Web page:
Check out Unix crontab examples article to understand how to setup and configure crontab.

9. Verify the rsnapshot Job Manually (One time check-up)

For the first time, you may want to execute the rsnapshot backup manually to make sure it is working as expected.

By default all the rsync backup taken by rnspashot utility will be stored under /.snapshots directory.

Since rsnapshot was never executed, this directory may not exist as shown below.

# ls -al /.snapshots/
ls: /.snapshots/: No such file or directory

Execute the rsnapshot backup utility manually for hourly configuration as shown below.

# /usr/local/bin/rsnapshot hourly

Since we’ve executed the hourly backup, rsnapshot linux backup utility would’ve created the following /.snapshots directory with the hourly.0 directory

Browse through the /.snapshots/hourly.0/ directoy to make sure the files and directories that you’ve configured in step #3 are backed up accordingly.

# ls -al /.snapshots/
total 16
drwx------  3 root root 4096 Jul 13 05:07 .s
drwxr-xr-x 25 root root 4096 Jul 13 05:07 ..
drwxr-xr-x  3 root root 4096 Jul 13 05:07 hourly.0

# ls -al /.snapshots/hourly.0/localhost/etc/
total 2516
drwxr-xr-x 93 root root   12288 Jul 13 05:05 .
drwxr-xr-x  3 root root    4096 Jul 13 05:07 ..
-rw-r--r--  1 root root   15288 Mar 13  2008 a2ps.cfg
-rw-r--r--  1 root root    2562 Mar 13  2008 a2ps-site.cfg
drwxr-xr-x  4 root root    4096 Oct 31  2008 acpi
-rw-r--r--  1 root root      44 Jan 16 10:43 adjtime
drwxr-xr-x  4 root root    4096 Jan 16 10:36 alchemist
-rw-r--r--  1 root root    2155 Mar 19 08:22 aliases
-rw-r-----  1 root smmsp  12288 Mar 19 08:22 aliases.db

In our next article, let us review how to backup multiple remote hosts using rsnapshot utility.

Add your comment

If you enjoyed this article, you might also like..

  1. 50 Linux Sysadmin Tutorials
  2. 50 Most Frequently Used Linux Commands (With Examples)
  3. Top 25 Best Linux Performance Monitoring and Debugging Tools
  4. Mommy, I found it! – 15 Practical Linux Find Command Examples
  5. Linux 101 Hacks 2nd Edition eBook Linux 101 Hacks Book

Bash 101 Hacks Book Sed and Awk 101 Hacks Book Nagios Core 3 Book Vim 101 Hacks Book

Comments on this entry are closed.

  • Mahesh August 31, 2009, 12:49 pm

    Maybe I did not see the difference, why cant all this be done with rsync?

  • Ruben September 1, 2009, 2:41 am

    Great Article except for 1 thing: You forget the all-important restore procedure!
    If someone doesn’t know (in a crash situation) how to restore, all is still lost…

  • louic September 5, 2009, 7:49 am

    I second the thoughts about restore. To have a good backup, it is even necessary to actually test if the restore works as expected.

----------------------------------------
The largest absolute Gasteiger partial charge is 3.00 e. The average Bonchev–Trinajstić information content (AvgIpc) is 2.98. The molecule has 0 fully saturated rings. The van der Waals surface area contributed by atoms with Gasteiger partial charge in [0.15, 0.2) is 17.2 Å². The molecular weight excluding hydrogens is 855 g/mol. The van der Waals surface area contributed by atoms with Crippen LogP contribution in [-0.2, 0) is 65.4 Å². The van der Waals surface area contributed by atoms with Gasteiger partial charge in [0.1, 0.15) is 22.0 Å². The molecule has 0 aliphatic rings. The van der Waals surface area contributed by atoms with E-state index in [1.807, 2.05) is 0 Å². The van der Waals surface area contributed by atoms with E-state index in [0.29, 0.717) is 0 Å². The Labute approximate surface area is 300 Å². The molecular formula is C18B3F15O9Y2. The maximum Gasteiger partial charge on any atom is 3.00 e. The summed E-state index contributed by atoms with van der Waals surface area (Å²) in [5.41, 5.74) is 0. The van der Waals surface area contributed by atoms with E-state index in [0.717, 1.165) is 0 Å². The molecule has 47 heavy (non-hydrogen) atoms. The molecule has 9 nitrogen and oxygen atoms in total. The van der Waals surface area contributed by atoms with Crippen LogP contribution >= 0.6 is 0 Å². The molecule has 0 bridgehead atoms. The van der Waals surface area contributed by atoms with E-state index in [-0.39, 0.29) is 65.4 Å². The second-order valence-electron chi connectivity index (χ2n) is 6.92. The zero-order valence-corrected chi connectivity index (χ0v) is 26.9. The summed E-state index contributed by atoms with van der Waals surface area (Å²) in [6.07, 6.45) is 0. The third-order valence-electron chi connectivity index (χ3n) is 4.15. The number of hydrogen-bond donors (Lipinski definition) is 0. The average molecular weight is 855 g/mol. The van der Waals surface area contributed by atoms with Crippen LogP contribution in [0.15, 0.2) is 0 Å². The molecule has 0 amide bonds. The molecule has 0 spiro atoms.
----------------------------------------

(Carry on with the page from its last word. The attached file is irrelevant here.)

Personally, I use rdiff-backup. It works similarly to rsync, but keeps reverse-dependencies. The advantage (imho) is that the backup is an exact mirror of the original, and older versions are available as well.

  • Ramesh Natarajan September 10, 2009, 11:51 pm


    The advantage is that you don’t need to write any rsync commands or shell scripts to group multiple directory backups, remote backups etc. You just need to modify only the /etc/rsnapshot.conf file and rest will be handled by the rnspashot utility.

    If you’ve written lot of shell scripts to backup both local and remote hosts, you would definitely appreciate the easy configuration aspect of the rsnapshot.

    @Ruben, @Louic,

    I agree with you. I’ve added it in my to-do list to write a quick FAQ about ‘How to restore rsnapshot backup’. Thanks for bringing it to my attention.

  • Steve January 4, 2010, 6:07 am

    How about a restore from rsnapshot howto?

  • Shimmy September 9, 2010, 6:05 am

    Hi there, i am browsing the web for hours, and really cant find the answer to my questions!

    I mean is it possible that there is no text about restoring linux backup??
    I am a noob for Linux, but i like it a lot, i have problem, because i like exploring File system, and when i break something i cant change that back, and i have to reinstall my Ubuntu for about 15th time…

    I would like you to make complete newbie tutorial, for backing up and RESTORING!!! whole OS, the simplest way.

    First thing that i run in to, is the lack of information of which folders from file system should be included to backup, and which should be excluded…

    i tried to run “backintime”, gui program for backup, but when i tried to restore, my grub loader got broken on restart, lost my setting and all again…

    sorry for such a long post, but i am so tired of reinstalling my Ubuntu.

  • Redb April 3, 2012, 5:02 am

    A tutorial for restore would be welcome
    Many thanks for your job

  • Mr.What January 13, 2014, 5:30 pm

    Restore is not a reasonable thing to do with a snapshot backup, like rsnapshot. The big deal with rsnapshot is that it retains DELETED files for X weeks or months. It also has a time-history of file alterations available to do forensics.

    Excellent tutorial…

    One question… I assume we should add weekly (and monthly) lines to the crontab entries if we want hourly/daily/weekly[/monthly] snapshots…?

  • Mr.Why October 23, 2014, 3:22 pm

    Mr. What isn’t wrong but some clarification would help those stumbling across this howto.

    Suppose you setup rsnapshot to do hourly, daily, weekly and mothly snapshots. Yes, stale data would reside in the rsnapshot destination subdirectories of the eldest places… The younger the daily folder the younger the snapshot. As rsnapshot runs it cascades what is in the existing folder to be snapshotted. If one deleted a file a week and a half ago, the rsnapshot weekly folder might have the file but the dailies wouldn’t.